(Special thanks to Matt Mead of SPR Consulting for his time and insight)
Many full-time workers and freelancers are adjusting to remote work in the wake of the current COVID-19 pandemic. However, many companies have had to rapidly shift towards remote work policies with varying results. Given Chicago’s thriving technology and business communities, we wanted to examine how local companies have successfully adopted remote work policies and how those policies may progress in the future months. We spoke with Matt Mead, Chief Technology Officer at SPR Consulting, about trends and predictions around remote work in Chicago.
Can you provide an overview of how the Chicago technology & business scenes are adjusting to remote work models in light of COVID-19?
Fortunately, many tech companies and groups with companies that are tech-heavy were not strangers to remote work technologies— even before COVID. As a result, the transition to working remotely has been less impactful than most assumed. While working with our clients on various technology initiatives, we’ve had no significant issues moving previously onsite engagements into the virtual realm.
However, working remotely does take more effort to keep all necessary stakeholders and team members up to speed. Fortunately, there are almost ubiquitously adopted tools like Microsoft Teams, Zoom, and Slack that make the transition easier and keep all people in the loop by leveraging features that allow synchronous virtual meetings mixed with asynchronous threaded communication.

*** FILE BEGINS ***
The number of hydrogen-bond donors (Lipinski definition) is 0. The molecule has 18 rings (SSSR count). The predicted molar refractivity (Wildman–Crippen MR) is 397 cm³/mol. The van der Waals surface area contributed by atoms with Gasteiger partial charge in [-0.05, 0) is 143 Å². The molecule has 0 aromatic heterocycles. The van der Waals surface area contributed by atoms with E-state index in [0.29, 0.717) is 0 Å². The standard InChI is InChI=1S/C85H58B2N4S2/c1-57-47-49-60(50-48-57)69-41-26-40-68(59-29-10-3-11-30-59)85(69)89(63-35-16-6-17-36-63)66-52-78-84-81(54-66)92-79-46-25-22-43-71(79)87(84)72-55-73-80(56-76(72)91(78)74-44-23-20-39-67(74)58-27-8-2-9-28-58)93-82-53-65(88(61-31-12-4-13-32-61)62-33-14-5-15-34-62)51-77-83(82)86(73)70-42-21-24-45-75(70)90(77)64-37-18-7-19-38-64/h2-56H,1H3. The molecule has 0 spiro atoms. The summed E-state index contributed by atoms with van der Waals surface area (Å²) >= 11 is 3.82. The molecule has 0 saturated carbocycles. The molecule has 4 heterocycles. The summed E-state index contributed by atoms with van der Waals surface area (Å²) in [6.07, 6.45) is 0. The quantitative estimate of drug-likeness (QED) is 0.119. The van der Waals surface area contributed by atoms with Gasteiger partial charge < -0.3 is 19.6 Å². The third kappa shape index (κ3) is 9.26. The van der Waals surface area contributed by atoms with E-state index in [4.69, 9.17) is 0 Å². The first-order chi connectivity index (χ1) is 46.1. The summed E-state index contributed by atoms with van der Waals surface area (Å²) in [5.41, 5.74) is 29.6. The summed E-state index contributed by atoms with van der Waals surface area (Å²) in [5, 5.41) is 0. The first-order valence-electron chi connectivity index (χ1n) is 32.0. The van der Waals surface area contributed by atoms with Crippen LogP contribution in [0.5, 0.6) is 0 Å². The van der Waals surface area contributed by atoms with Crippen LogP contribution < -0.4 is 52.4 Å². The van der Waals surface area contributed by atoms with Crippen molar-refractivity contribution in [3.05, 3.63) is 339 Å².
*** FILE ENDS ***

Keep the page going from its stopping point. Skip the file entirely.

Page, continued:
What are the challenges that are being faced by the tech/business community in the wake of COVID-19?
There are two primary challenges facing the tech and business communities in the wake of COVID-19:
- With a now-remote workforce, the many cultural differences between different tech companies, such as free lunches, on-site gyms, etc. aren’t as important. As a result, COVID is starting to level the playing field between employers.
- At the same time amid COVID, we’re actually seeing technology workers continue to change jobs. Entering the pandemic, we assumed most tech workers would stay put and value the inherent job security of a tighter labor market, but that hasn’t been the case. What’s most surprising is that the required networking and interviewing is being done almost exclusively virtually and it is proving to be effective.
How has the pandemic impacted hiring patterns and processes? (For example, have employers increased their geographic reach in trying to find candidates?)
We’re starting to see technology workers look at wider geography for their next jobs, as most companies are working remotely for the foreseeable future.
By being able to apply now for more jobs that are now remote, tech workers still expect to be able to drive up their salary as they compete for jobs in higher-paying markets. However, employers think they can drive down their salaries and costs by competing for employees in markets that pay lower. From what we’ve seen so far, it seems the workers are winning, as they are able to work anywhere and are demanding higher salaries in more expensive markets. This ultimately has the ripple effect of raising salaries in all markets, given that everyone is fishing in the same pond for this pool of potential employees.
Finally, as many companies adopt technology and digital tools to enhance collaboration and communication, how do you see this adoption impacting how companies function during – and potentially after – this pandemic?
We can expect most tech companies to continue to present more remote work opportunities than pre-COVID, mostly due to companies having positive experiences managing their remote workforces. As a result, CFOs are now questioning whether the cost of their lease and/or real estate is worth it.
However, this is not the death of the physical office. We also expect that most companies will continue to have a physical space, but their in-office requirements will be less stringent than pre-COVID, as some workers will continue to operate remotely.
Thanks again to Matt Mead of SPR for sharing his time and thoughts. If you have questions or comments, please leave them below or join the conversation on our Facebook page. If you want to contact us privately, please use this email form. As always, thanks for reading!